RESEARCH WORKS


A.E. Ivanov. The Fear of the Lord of Those Who Walk in Right Ways (Towards the Question of Origin and the Exact Meaning of Zhou Categories de and weiyi). Part 2. The Category weiyi - 171
Summary
Intrinsically linked to each other the categories de and weiyi are the key concepts of the Zhou China religious worldview. The aim of this article is to consider the actual cultural and historical context of their origin and to establish the exact primary meanings of them. The first part of the article was devoted to the category de (see Written Monuments of the Orient. 2 (7). M., 2007. P. 47-77). Its established primary (Yin) meanings are “to walk in right ways”, “walking in right ways” and the “right ways” themselves.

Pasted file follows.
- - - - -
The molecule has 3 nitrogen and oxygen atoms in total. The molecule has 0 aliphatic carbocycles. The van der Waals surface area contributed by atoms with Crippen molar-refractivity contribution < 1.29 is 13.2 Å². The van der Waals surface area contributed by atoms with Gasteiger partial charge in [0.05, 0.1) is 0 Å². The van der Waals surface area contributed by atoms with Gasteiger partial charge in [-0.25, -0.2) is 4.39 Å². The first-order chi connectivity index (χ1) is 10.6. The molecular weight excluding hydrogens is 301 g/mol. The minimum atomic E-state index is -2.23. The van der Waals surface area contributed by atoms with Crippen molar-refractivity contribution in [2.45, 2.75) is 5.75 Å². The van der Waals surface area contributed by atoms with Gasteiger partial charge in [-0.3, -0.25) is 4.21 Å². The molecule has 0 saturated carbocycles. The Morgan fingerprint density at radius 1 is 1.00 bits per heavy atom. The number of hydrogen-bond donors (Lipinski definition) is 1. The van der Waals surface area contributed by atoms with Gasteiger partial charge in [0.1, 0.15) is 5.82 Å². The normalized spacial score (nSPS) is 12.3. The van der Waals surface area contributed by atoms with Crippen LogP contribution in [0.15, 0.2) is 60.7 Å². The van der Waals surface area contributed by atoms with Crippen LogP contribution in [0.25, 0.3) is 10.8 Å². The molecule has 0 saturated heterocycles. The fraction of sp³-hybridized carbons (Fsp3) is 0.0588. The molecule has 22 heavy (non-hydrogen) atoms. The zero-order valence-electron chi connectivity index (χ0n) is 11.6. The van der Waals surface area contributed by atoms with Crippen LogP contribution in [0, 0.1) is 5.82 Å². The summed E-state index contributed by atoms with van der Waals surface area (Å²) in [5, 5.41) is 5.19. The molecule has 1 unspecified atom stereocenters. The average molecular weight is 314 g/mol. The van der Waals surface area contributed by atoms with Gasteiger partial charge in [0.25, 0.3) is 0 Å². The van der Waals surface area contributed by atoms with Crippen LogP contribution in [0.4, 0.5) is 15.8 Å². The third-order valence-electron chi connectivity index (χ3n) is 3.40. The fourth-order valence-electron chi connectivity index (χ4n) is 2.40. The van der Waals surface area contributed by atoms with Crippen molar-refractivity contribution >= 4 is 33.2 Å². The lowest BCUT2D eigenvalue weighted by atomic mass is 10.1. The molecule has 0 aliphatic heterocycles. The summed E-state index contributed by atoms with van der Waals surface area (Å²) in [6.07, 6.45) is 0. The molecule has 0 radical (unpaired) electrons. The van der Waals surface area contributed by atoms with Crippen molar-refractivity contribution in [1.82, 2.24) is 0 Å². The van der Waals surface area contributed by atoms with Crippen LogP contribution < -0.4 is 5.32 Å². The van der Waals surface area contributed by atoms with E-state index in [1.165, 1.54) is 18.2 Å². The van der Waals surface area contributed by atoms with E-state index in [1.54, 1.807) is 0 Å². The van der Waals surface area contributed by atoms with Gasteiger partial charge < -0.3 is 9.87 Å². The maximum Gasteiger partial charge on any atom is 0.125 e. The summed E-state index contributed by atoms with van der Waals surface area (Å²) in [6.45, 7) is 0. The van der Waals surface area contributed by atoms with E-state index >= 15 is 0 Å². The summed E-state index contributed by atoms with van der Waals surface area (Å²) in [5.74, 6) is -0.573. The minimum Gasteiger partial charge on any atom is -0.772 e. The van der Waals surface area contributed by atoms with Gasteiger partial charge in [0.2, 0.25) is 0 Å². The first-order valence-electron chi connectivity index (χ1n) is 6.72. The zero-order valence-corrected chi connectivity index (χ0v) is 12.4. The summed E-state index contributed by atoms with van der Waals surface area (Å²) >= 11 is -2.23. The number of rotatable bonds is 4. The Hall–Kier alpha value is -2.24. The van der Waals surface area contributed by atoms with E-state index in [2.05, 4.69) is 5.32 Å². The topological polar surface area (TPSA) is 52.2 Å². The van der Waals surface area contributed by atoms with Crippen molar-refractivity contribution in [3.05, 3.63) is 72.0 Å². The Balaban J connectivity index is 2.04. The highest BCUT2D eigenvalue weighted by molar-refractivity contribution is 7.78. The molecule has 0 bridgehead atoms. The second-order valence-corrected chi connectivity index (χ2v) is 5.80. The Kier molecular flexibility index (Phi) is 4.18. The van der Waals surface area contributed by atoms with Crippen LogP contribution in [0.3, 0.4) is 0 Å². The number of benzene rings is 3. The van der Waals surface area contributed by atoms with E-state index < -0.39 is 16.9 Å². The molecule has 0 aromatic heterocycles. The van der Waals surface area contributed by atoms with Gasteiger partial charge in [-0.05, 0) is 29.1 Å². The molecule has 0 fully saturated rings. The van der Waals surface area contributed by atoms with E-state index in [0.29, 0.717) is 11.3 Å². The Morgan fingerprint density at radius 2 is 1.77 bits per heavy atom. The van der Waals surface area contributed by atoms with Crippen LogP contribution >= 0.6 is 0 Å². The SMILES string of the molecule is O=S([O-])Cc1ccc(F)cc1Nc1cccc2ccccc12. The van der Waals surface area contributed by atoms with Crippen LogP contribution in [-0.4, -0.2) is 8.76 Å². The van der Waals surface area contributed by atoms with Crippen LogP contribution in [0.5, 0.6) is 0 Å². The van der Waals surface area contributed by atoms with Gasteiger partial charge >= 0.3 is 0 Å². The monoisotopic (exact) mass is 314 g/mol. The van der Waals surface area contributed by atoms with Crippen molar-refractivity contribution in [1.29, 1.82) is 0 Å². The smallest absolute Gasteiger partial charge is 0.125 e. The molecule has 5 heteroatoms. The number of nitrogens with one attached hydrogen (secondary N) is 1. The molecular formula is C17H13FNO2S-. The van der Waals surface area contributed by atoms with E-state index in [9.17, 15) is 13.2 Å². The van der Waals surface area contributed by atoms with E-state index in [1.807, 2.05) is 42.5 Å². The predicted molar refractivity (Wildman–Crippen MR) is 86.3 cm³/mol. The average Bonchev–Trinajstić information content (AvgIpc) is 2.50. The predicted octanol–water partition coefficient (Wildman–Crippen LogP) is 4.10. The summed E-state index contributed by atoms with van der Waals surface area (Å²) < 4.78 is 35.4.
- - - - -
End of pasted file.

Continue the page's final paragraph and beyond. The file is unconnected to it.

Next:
The second part represented above is devoted to the category weiyi. In the opinion of the author, during the Zhou period (1045-256 B.C.) this category was used in the predicative and nominal forms of its literal and sole meaning: “to fear the Lord”, “the fear of the Lord”, “godfearing” (in the Biblical sense of this concept). By way of evidence of this exact sense, the analysis of all cases of the category weiyi usage in the Zuozhuan is undertaken. Moreover, the author states some opinions in favor of Yin origin of the category in question. These opinions reveal clearly the content of communication between the concepts weiyi and de and, at the same time, discover in the meaning of the category weiyi rather unexpected and interesting nuances.